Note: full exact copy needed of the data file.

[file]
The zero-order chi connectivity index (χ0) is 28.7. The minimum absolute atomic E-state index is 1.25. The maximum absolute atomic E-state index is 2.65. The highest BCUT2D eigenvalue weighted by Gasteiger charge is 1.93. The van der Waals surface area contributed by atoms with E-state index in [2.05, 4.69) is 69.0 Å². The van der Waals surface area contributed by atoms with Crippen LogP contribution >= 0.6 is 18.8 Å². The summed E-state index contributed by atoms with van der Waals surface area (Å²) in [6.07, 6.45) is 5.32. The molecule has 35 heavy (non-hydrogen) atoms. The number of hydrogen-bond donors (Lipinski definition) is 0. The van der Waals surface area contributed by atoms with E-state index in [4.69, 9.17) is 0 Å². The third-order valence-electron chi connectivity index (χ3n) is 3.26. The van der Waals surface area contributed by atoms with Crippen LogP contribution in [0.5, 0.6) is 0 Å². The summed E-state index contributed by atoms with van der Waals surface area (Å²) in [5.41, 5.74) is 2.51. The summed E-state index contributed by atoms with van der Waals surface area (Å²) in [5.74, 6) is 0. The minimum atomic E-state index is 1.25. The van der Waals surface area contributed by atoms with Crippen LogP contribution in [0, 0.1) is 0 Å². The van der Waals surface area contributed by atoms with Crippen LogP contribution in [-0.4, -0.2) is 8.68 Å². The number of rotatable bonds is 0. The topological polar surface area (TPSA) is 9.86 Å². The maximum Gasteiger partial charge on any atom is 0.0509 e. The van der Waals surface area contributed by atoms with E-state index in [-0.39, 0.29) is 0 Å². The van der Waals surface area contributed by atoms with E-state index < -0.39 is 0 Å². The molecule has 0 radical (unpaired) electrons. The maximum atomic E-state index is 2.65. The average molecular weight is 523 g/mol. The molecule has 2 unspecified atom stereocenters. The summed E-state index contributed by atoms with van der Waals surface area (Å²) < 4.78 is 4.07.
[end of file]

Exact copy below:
The zero-order chi connectivity index (χ0) is 28.7. The minimum absolute atomic E-state index is 1.25. The maximum absolute atomic E-state index is 2.65. The highest BCUT2D eigenvalue weighted by Gasteiger charge is 1.93. The van der Waals surface area contributed by atoms with E-state index in [2.05, 4.69) is 69.0 Å². The van der Waals surface area contributed by atoms with Crippen LogP contribution >= 0.6 is 18.8 Å². The summed E-state index contributed by atoms with van der Waals surface area (Å²) in [6.07, 6.45) is 5.32. The molecule has 35 heavy (non-hydrogen) atoms. The number of hydrogen-bond donors (Lipinski definition) is 0. The van der Waals surface area contributed by atoms with E-state index in [4.69, 9.17) is 0 Å². The third-order valence-electron chi connectivity index (χ3n) is 3.26. The van der Waals surface area contributed by atoms with Crippen LogP contribution in [0.5, 0.6) is 0 Å². The summed E-state index contributed by atoms with van der Waals surface area (Å²) in [5.41, 5.74) is 2.51. The summed E-state index contributed by atoms with van der Waals surface area (Å²) in [5.74, 6) is 0. The minimum atomic E-state index is 1.25. The van der Waals surface area contributed by atoms with Crippen LogP contribution in [0, 0.1) is 0 Å². The van der Waals surface area contributed by atoms with Crippen LogP contribution in [-0.4, -0.2) is 8.68 Å². The number of rotatable bonds is 0. The topological polar surface area (TPSA) is 9.86 Å². The maximum Gasteiger partial charge on any atom is 0.0509 e. The van der Waals surface area contributed by atoms with E-state index in [-0.39, 0.29) is 0 Å². The van der Waals surface area contributed by atoms with E-state index < -0.39 is 0 Å². The molecule has 0 radical (unpaired) electrons. The maximum atomic E-state index is 2.65. The average molecular weight is 523 g/mol. The molecule has 2 unspecified atom stereocenters. The summed E-state index contributed by atoms with van der Waals surface area (Å²) < 4.78 is 4.07.